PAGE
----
The last few years have seen an explosion of interesting books on higher education: William Deresiewicz's "Excellent Sheep," Michael Roth's "Beyond the University," Andrew Delbanco's "College: What It Was, Is, and Should Be," and Fareed Zakaria's "In Defense of a Liberal Education." Into that group now comes New York Times columnist Frank Bruni's "Where You Go Is Not Who You'll Be: An Antidote to the College Admissions Mania." Describing otherwise normal kids maddened by Ivy-League fever, Bruni argues that we need to look beyond the Big-Name Schools to consider what education is really for. "Now more than ever," he writes, "college needs to be an expansive adventure, propelling students toward unplumbed territory and untested identities rather than indulging and flattering who they already are. And students, along with those of us who purport to have meaningful insights for them, need to insist on that." Columbia professor Andrew Delbanco calls Bruni’s book "sensible and sensitive." I agree, and not only because it singles out Luther College for praise.
Yes, on page 127, there we are:
[S. Georgia Nugent, former president of Kenyon College] has come around to the firm conviction that for undergraduates, [small and midsize independent liberal arts colleges are] ideal environments: especially approachable, uniquely nurturing. She said that each has a much greater bounty of programs than its size might lead an outsider to expect. And she noted that the colleges as a group present an extraordinary spectrum of options, with distinctive colors for individuals who take the time to notice.
For instance, Luther College, a school in Decorah, Iowa, that's affiliated with the Evangelical Lutheran Church of America, has proven to be a surprisingly sturdy cradle for winners of some of the most prestigious academic prizes. Although it has an endowment of only $116 million [actually, more] and just 2,500 students at a time, it has produced eight Rhodes scholars and, since 2009, sixteen Fulbright scholars.
Those are good numbers for those scholarships, which are gold standards of academic achievement anywhere. And of course, they aren't just numbers. One Fulbright recipient worked with a colleague who is one of the top Reformation historians in America (his wife, also a colleague, is the other.) A recent Rhodes scholar (a chemistry major) took the same pottery class I'd taken in Luther's Center for the Arts. Faculty here live the reality that "it takes a village to raise a child." Even if we don't know students from our classes, we know them by sight and by reputation, from casual conversations after lectures or in the caf. We send them to each other's offices and write recommendations and smile when we pass on the sidewalk. Luther's small enough for all of us to know each other as people, not numbers, even when the numbers are pretty good. This helps us make college an "expansive adventure" for every student who accepts the challenge.
When he first toured our campus upon my move here 10 years ago, my father was impressed by Luther's mission. "You all are like fine craftsmen," he said, "educating students one at a time by hand." I think of his words every time I talk with a fiction writer about MFA programs, or help a first-year student think through a challenge and find the tools to solve it. Learning the way we do it here – as in our first-year common course, Paideia – is fine-grained, up close and personal, tightly focused and wildly improvisational. Discussing Socrates' gadfly, I riff on memories of stinging flies from my Alabama childhood, sharp-billed enough to pierce the hide of a fat horse or a complacent politician. "I get it now!" a student exclaims. "What Socrates means – a biting fly, as big as both your thumbs." We read Chimamanda Ngozi Adichie's stories and talk about the power of images – how a strong visual or sensory impression gets locked into memory for her characters and for us, releasing its meaning all around it like a cloud when it's written down – and we write and share images from our own minds: fingerprints on a van window, parents waving goodbye at the airport back home, the keys to our very own rooms. Considering the poisonous gossip in Shakespeare's "Much Ado About Nothing," students leap to YikYak: how can rumor be so elusive yet so fatal? And how, then, should we live in a world that keeps telling us such Internet illusions are harmless, just for fun? Somehow our discussion always ends up here. How, then, shall we live?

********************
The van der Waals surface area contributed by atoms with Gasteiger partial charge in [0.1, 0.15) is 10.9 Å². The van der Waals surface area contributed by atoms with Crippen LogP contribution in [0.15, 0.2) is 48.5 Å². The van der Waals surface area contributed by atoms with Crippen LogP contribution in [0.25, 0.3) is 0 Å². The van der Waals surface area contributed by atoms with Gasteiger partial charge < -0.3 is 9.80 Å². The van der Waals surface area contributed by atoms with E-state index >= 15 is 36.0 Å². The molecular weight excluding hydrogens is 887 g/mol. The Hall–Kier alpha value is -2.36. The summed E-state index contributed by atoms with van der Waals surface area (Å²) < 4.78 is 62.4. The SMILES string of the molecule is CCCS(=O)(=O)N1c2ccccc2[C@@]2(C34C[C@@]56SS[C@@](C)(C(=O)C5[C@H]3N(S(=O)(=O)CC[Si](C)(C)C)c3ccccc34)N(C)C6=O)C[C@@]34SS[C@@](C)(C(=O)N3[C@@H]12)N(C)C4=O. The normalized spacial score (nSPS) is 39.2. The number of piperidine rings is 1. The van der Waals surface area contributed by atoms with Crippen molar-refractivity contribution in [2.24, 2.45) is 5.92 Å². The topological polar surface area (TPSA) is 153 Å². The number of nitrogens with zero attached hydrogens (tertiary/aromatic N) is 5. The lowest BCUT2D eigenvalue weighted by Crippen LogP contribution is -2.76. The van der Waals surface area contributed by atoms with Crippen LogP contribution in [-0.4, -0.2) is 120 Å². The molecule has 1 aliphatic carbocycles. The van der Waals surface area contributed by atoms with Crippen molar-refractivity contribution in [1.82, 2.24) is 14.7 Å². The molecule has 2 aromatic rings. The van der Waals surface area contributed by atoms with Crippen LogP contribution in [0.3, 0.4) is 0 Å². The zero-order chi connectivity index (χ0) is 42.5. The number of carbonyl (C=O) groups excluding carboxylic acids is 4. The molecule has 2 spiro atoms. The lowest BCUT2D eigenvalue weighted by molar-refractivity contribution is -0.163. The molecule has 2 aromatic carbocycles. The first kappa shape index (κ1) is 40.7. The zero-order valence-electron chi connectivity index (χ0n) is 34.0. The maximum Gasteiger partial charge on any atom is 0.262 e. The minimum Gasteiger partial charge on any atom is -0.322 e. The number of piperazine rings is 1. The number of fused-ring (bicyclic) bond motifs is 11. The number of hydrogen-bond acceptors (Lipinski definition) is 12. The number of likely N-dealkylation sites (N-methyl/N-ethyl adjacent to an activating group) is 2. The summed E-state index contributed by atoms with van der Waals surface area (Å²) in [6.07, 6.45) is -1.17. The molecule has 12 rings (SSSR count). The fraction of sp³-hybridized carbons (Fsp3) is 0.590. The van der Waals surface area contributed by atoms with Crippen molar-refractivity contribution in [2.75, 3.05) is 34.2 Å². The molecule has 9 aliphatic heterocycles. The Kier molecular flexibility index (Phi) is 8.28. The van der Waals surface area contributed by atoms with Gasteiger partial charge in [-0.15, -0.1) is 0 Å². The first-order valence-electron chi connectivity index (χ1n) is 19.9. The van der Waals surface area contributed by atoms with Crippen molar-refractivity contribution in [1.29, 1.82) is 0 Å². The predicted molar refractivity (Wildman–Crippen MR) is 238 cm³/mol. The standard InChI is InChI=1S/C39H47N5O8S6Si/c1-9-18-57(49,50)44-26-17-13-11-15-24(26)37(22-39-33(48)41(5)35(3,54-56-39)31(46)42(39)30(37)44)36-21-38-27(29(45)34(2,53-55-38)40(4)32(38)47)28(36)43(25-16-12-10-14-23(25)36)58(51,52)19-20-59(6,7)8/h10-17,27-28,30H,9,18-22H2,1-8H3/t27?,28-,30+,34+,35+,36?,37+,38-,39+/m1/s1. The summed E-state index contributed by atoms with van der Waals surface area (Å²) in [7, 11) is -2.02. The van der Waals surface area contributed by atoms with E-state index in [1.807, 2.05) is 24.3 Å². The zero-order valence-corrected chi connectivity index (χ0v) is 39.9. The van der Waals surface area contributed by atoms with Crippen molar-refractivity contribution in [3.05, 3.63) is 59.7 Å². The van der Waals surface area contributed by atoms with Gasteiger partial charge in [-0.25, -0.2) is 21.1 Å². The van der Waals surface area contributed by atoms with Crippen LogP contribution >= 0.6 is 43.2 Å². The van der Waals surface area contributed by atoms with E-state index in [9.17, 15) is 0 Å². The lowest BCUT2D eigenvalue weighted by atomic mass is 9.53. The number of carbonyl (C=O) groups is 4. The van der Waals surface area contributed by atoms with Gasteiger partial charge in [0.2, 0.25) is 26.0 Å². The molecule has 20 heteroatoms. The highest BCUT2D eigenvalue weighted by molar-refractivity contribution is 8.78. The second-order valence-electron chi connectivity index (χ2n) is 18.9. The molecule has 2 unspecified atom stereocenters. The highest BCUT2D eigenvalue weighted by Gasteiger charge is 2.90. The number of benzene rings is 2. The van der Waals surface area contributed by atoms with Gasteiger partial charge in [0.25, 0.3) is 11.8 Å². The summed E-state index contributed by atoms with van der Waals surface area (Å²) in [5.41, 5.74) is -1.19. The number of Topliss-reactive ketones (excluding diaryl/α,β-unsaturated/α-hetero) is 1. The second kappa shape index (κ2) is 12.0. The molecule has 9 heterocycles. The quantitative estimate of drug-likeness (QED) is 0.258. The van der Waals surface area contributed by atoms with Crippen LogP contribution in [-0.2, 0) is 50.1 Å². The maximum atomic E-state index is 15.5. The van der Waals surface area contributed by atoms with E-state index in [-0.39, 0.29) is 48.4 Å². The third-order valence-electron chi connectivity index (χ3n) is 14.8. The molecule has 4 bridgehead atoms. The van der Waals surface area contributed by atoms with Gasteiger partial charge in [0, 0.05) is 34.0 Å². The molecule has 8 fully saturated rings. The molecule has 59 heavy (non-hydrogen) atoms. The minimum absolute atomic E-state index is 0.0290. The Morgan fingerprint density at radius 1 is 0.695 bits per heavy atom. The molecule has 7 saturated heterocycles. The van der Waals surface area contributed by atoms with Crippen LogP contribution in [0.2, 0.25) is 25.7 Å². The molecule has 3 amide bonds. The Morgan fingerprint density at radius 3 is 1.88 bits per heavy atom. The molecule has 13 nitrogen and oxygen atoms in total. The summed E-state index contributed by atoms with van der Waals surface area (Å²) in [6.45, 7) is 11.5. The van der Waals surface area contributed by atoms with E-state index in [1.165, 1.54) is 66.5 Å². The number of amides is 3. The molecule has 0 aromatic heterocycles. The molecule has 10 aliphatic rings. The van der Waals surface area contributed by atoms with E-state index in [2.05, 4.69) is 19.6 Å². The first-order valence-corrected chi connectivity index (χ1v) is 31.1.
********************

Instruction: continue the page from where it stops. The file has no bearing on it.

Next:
That's the question our Luther College community – inquisitive and geeky and sincere and proud of it – helps us ask, person by person. How, then, shall we live? It's not a marketing slogan or a stupid college-rankings statistic. It's the engine of the daily life we live here, together, in all its nuance, stress, mystery, and, yes, beauty. It just is.
This past weekend, I hugged a lot of students as we sent another group of graduates forth into the world (one of them making a very important walk indeed.) I know where many of them are headed – graduate school, social work, medical school, the continued self-apprenticeship of writing alongside a day job. But more, I know their courage, and their passionate and curious minds. Because that's what I really do here – help students become selves with something to say. And that's really what college is for. You don't come here just to get a stamp of admission to a job that will become obsolete in 10 years. You come here to keep becoming a real person, to learn how to motivate yourself, and to develop your flexible, generous, resilient intellect – the only certain element in all of life, and the only one you can control – to keep learning, no matter what your path looks like. And my colleagues and I are privileged to challenge and cheer you as you start down on that path. Even in spirit, we’ll be walking beside you, for good.